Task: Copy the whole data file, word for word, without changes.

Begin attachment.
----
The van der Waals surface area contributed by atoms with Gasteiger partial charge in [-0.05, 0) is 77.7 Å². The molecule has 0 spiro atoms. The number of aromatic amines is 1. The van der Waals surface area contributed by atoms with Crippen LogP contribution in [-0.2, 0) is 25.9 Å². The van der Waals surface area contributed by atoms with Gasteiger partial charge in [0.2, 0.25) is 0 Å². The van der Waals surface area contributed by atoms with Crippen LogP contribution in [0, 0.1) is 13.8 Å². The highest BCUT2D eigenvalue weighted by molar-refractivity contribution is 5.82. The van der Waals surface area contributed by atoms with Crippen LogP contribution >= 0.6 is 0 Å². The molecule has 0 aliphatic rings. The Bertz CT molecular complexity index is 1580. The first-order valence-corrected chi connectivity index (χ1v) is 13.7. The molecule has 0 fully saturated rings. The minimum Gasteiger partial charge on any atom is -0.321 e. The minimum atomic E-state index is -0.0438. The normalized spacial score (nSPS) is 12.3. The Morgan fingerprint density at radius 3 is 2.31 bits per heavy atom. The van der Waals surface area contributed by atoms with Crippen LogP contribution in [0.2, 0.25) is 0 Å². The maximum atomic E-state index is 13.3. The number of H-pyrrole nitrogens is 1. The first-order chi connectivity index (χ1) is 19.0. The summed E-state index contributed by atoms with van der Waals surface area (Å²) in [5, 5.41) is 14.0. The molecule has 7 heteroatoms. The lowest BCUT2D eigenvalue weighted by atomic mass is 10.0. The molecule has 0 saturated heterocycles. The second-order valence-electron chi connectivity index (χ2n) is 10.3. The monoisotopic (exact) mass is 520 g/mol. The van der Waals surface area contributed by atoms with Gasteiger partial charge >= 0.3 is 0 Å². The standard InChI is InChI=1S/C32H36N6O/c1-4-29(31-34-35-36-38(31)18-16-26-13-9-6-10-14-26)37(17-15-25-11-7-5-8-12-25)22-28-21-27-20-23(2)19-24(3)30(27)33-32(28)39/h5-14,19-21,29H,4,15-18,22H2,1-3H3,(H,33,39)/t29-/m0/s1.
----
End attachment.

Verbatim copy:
The van der Waals surface area contributed by atoms with Gasteiger partial charge in [-0.05, 0) is 77.7 Å². The molecule has 0 spiro atoms. The number of aromatic amines is 1. The van der Waals surface area contributed by atoms with Crippen LogP contribution in [-0.2, 0) is 25.9 Å². The van der Waals surface area contributed by atoms with Gasteiger partial charge in [0.2, 0.25) is 0 Å². The van der Waals surface area contributed by atoms with Crippen LogP contribution in [0, 0.1) is 13.8 Å². The highest BCUT2D eigenvalue weighted by molar-refractivity contribution is 5.82. The van der Waals surface area contributed by atoms with Crippen LogP contribution >= 0.6 is 0 Å². The molecule has 0 aliphatic rings. The Bertz CT molecular complexity index is 1580. The first-order valence-corrected chi connectivity index (χ1v) is 13.7. The molecule has 0 fully saturated rings. The minimum Gasteiger partial charge on any atom is -0.321 e. The minimum atomic E-state index is -0.0438. The normalized spacial score (nSPS) is 12.3. The Morgan fingerprint density at radius 3 is 2.31 bits per heavy atom. The van der Waals surface area contributed by atoms with Crippen LogP contribution in [0.2, 0.25) is 0 Å². The maximum atomic E-state index is 13.3. The number of H-pyrrole nitrogens is 1. The first-order chi connectivity index (χ1) is 19.0. The summed E-state index contributed by atoms with van der Waals surface area (Å²) in [5, 5.41) is 14.0. The molecule has 7 heteroatoms. The lowest BCUT2D eigenvalue weighted by atomic mass is 10.0. The molecule has 0 saturated heterocycles. The second-order valence-electron chi connectivity index (χ2n) is 10.3. The monoisotopic (exact) mass is 520 g/mol. The van der Waals surface area contributed by atoms with Gasteiger partial charge >= 0.3 is 0 Å². The standard InChI is InChI=1S/C32H36N6O/c1-4-29(31-34-35-36-38(31)18-16-26-13-9-6-10-14-26)37(17-15-25-11-7-5-8-12-25)22-28-21-27-20-23(2)19-24(3)30(27)33-32(28)39/h5-14,19-21,29H,4,15-18,22H2,1-3H3,(H,33,39)/t29-/m0/s1.